Other Early Outcomes or Impacts: NRC-CPFC was recognized recently within the community as playing an important role in building partnerships. In April of 2006, NRC-CPFC was awarded the Technology Partnership of the Year Award by the Ottawa Centre for Research Innovation (OCRI), in recognition of the role that it has played in spearheading the creation of the Centre.
Incremental Benefits: The evaluation team was able to identify concrete examples of NRC-CPFC supporting firms locally. When asked what these firms would do in the absence of a fabrication facility such as NRC-CPFC, they suggested that they would likely not be at their current stage of development. They felt that investors might not have come forward to invest without the facility being available to support their development objectives.
Summary of Findings and Recommendations – Design, Delivery and Cost-Effectiveness
Initiative Implementation: The implementation of NRC-CPFC initiative unfolded slightly behind project timelines. A review of planning documents and project reports shows that construction of the facility began in November of 2002 with completion of the building scheduled for May of 2004. The installation of equipment and commissioning of tools was completed in 2004 but a few months later than anticipated. Actual operations commenced in September 2004, a few months behind the original projections. Once operational, the NRC-CPFC was able to deliver its first set of wafers to clients in a timely manner.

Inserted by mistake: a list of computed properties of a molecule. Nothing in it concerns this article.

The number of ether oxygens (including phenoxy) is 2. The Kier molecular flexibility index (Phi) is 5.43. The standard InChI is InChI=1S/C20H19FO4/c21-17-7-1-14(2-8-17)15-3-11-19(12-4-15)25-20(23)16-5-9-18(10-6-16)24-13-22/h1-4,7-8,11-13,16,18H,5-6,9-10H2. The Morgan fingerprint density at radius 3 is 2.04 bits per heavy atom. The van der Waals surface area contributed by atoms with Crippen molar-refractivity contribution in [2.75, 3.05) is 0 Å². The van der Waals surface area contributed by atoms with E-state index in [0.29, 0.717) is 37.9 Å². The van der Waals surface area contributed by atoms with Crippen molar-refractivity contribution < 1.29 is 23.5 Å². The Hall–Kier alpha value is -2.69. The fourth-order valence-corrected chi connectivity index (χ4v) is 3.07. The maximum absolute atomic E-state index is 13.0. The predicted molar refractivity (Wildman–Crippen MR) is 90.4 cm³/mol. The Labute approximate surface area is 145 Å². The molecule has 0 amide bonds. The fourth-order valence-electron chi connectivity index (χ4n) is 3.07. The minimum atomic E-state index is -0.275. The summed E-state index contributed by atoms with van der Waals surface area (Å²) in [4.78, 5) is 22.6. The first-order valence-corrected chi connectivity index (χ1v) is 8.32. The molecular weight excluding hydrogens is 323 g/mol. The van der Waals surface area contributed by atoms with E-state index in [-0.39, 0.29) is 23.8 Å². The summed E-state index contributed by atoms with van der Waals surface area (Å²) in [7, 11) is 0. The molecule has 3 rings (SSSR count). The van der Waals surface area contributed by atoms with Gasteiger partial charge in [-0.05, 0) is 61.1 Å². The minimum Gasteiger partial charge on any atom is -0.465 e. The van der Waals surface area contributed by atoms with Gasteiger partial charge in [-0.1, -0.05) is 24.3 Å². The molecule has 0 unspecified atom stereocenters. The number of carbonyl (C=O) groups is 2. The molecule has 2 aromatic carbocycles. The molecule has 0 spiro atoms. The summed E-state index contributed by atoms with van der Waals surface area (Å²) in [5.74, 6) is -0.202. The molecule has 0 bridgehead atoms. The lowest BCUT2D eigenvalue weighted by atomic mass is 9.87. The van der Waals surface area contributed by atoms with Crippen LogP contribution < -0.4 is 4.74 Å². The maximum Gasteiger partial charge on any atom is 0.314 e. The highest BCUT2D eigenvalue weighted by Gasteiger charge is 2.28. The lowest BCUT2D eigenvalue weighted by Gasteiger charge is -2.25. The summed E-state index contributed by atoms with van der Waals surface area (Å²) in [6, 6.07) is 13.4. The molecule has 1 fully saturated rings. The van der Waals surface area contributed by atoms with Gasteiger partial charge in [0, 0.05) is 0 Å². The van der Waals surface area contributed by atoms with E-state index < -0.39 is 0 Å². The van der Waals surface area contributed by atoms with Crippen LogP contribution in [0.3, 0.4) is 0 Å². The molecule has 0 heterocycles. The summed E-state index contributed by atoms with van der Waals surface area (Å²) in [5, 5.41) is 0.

NRC-CPFC sought to minimize staffing risk by hiring staff into term positions until a client base could be established. As time progressed, the risk scenario changed, requiring the creation of permanent, full-time positions in order to retain critical HQP.
Another factor that had some, although minor, impact on planning, was the decision to add a third floor to the planned NRC-CPFC building in order to house staff from the Institute for Information Technology (IIT), who are also housed in M-50 (the building housing NRC-IMS and to which NRC-CPFC would adjoin). The incremental cost to do this, rather than build an entirely new wing or building for NRC-IIT was minimal, at around $1.5M. Costs to build added space for NRC-IIT had originally been estimated to be around $7M to $8M. NRC therefore realized significant cost-savings by adding a third floor to the planned NRC-CPFC building.